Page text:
Northern Chile, Bolivia and Argentina (South America), -23°S / -67.75°W
Current status: normal or dormant (1 out of 5)
Purico volcano is a volcanic complex in northern Chile, 13 km south of the Bolivian border. The complex consists of 2 large 1.3 million years old ignimbrite sheets, several older stratovolcanoes and domes including Cerro Toco lava dome, and the younger, less than 10,000 years old lava domes Cerro Chascón de Purico and Cerro Aspero, and the dacitic Macon stratovolcano at the southern end.
A maar, Alitar maar, is located at the SE end and shows constant solfatara activity.
A sulfur mine on the SE flank of Cerro Toco was mined until the early 1990s.
The volcanic complex is the site of numerous astronomical instruments including the Atacama Large Millimeter Array, Atacama Pathfinder Experiment, Atacama Cosmology Telescope, Atacama Submillimeter Telescope, and NANTEN2 Observatory.
Purico volcano eruptions: None in recent times
Latest nearby earthquakes
|Time||Mag. / Depth||Distance/Location|
|Sunday, September 25, 2022 GMT (1 quake)|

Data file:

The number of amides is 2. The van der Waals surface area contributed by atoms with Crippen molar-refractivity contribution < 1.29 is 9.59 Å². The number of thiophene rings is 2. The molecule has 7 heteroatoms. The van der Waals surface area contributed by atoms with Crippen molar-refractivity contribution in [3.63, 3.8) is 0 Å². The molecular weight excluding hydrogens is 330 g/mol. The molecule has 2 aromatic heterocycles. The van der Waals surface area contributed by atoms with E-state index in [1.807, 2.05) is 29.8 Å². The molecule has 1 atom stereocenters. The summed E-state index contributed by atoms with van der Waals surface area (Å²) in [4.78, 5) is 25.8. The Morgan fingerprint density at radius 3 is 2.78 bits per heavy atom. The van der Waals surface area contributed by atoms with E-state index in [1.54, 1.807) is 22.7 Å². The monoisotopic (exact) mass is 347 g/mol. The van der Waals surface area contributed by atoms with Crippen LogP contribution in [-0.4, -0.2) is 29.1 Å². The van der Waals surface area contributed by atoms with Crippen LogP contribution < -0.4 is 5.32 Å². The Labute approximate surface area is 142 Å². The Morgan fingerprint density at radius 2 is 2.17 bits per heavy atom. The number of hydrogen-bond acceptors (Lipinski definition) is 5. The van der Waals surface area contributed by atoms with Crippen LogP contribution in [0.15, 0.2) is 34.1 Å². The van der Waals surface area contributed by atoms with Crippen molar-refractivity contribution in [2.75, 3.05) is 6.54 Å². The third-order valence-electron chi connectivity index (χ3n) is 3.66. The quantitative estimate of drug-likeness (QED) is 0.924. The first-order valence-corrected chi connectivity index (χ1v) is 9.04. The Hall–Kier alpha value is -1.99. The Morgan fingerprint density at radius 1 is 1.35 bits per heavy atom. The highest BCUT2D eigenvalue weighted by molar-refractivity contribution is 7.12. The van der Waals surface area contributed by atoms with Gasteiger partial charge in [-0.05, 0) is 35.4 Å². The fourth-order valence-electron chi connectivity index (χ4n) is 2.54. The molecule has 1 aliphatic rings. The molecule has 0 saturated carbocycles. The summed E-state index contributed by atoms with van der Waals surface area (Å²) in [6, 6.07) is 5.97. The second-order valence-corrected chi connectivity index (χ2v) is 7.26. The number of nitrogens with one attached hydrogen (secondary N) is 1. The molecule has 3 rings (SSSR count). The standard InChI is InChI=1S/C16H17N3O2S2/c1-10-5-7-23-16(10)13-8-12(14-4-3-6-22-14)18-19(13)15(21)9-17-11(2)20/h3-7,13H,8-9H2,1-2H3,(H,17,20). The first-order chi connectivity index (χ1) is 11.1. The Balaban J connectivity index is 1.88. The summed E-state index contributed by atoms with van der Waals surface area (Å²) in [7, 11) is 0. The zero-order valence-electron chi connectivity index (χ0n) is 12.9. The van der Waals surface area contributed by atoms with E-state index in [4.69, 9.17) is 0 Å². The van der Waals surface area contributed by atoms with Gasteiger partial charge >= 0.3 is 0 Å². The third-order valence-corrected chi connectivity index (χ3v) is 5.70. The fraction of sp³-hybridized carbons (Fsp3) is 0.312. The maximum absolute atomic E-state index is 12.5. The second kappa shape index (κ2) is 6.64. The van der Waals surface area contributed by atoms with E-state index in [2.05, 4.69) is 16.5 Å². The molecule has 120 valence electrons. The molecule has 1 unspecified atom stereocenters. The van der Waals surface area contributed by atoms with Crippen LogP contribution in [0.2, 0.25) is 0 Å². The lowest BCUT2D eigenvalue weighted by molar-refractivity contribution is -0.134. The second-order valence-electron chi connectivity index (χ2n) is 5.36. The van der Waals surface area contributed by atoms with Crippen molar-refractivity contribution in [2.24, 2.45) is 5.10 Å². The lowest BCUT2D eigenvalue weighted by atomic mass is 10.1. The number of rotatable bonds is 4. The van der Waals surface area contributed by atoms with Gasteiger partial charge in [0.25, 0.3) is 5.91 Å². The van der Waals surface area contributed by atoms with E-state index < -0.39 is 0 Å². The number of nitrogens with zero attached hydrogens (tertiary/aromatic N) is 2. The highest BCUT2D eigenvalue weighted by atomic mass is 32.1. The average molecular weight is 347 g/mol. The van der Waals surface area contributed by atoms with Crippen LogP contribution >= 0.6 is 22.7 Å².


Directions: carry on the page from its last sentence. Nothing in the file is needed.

|Sep 25, 2022 2:02 pm (GMT -3) (Sep 25, 2022 17:02 GMT)|
|58 km (36 mi)|
180 km southeast of Calama, Provincia de El Loa, Antofagasta, Chile
BackgroundThe Purico volcanic of stratovolcanoes and lava domes define a postulated 10 x 20 km ring fracture (caldera).
Both Cerro Chascón de Purico and Cerro Aspero lava domes differ from many other flat-topped silicic Andean volcanic domes because they have 300-400 m high conical profiles.
The Chascón de Purico dacitic dome rises 1200 m above the ignimbrite shield and has a well-preserved summit crater. Lava flows from it show no evidence of glacial modification.
Source: Smithsonian / GVP Purico complex volcano information
See also: Sentinel hub | Landsat 8 | NASA FIRMS